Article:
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10 Water - Food and Nutrition Guidelines for Healthy Adults

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					Food and Nutrition Guidelines for Healthy Adults

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10 Fluids

Background

Approximately 70 percent of body weight is water. Water is essential for life
and humans cannot survive for more than five days at the most without
water. Water is required both within and outside cells and is necessary for
biochemical reactions, transport of nutrients, metabolites, waste products,
respiratory gases, hormones and heat. Water also provides lubrication for the
joints and body surfaces (Robinson 2002).

Recommended fluid intakes for adults

Approximately 3000 ml of water is required per day for the average man and
approximately 2200 ml per day for the average woman (NHMRC 2003). Solid
food (especially vegetables and fruits) contributes approximately 1000 ml of
water, with about 300 ml coming from the water produced by the
breakdown of food. The remainder of the water needs to come from fluids
such as water, milk, tea, coffee and other beverages.

Fluid intakes in New Zealand

The NNS97 showed that water (80 percent), tea (62 percent) and coffee (61
percent) are consumed regularly by New Zealanders. Fluid consumption
differs across genders.

Males more frequently consume coffee, soft drinks and cordial. Females
prefer low energy soft drinks, water and herbal teas. However, consumption
of soft drinks dropped off markedly in the age group of 45-plus years for both
males and females. Milk is consumed as a beverage at least once per week
by only 35 percent of adult New Zealanders (Ministry of Health 1999c).

Powdered drinks and cordials are more regularly consumed by individuals
living in NZDep96 quartile IV (most deprived) areas. Fruit juice, tea (males
only), water (females only) and coffee are more popular among individuals
living in quartile I (least deprived) and II areas.

Pacific peoples are higher regular consumers of fruit drinks and sports drinks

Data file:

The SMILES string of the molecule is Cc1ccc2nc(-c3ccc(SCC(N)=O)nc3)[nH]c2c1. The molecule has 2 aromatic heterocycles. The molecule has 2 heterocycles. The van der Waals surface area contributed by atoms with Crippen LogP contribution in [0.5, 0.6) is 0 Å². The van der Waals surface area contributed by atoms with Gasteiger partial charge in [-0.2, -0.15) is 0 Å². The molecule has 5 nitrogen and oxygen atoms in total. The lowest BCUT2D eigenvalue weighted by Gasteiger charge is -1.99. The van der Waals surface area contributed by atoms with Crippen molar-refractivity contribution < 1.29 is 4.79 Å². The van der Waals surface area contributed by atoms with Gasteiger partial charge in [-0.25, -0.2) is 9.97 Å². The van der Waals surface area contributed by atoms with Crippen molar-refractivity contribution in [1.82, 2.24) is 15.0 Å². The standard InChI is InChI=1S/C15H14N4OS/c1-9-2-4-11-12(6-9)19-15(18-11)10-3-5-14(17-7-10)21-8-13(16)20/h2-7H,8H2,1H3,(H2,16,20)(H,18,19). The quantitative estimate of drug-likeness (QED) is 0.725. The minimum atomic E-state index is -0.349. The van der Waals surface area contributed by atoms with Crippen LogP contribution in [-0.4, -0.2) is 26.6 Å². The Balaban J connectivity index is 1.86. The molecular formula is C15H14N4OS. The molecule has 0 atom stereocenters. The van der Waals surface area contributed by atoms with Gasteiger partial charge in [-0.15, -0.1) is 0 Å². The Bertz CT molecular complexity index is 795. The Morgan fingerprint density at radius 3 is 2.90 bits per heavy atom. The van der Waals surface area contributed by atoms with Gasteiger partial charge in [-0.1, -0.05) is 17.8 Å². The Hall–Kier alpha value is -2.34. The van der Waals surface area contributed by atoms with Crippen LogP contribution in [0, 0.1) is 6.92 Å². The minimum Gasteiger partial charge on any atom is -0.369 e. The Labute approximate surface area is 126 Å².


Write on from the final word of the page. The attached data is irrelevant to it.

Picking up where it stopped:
compared with Maori and New Zealand European and Others.

Maori more often have cordial and soft drinks. Maori and Pacific peoples
drink less coffee, tea and herbal tea than New Zealand European and Others
(Ministry of Health 1999c).

Sources of fluids in the diet
Water

Although water consumed as such is a major source of fluid, water consumed
in other beverages is also important.

There is evidence that drinking reticulated water (ie, water supplied by the
local water authority) containing fluoride can help to prevent tooth decay.
While bottled water is a convenient alternative to tap water, there are no
known benefits over reticulated water.

Caution should be taken when consuming water from other than reticulated
sources (from tanks, etc) as it can easily be contaminated (eg, with bird or
animal faeces).

Milk

Milk is a valuable component of the diet, as an important source of calcium,
protein and other essential nutrients. It should, therefore, be included as part
of the fluid intake. Achieving the RDI for calcium without some liquid milk or
milk products is difficult. The use of reduced-fat or low-fat milk products will
minimise energy intake while retaining the contribution of calcium. Soy
beverages can be a suitable replacement for cow’s milk, but calcium-
fortified varieties should be selected.

Caffeinated drinks

Caffeine and similar substances are found in coffee, tea, cocoa, cola-
flavoured drinks, or energy drinks containing guarana or cola nut. Coffee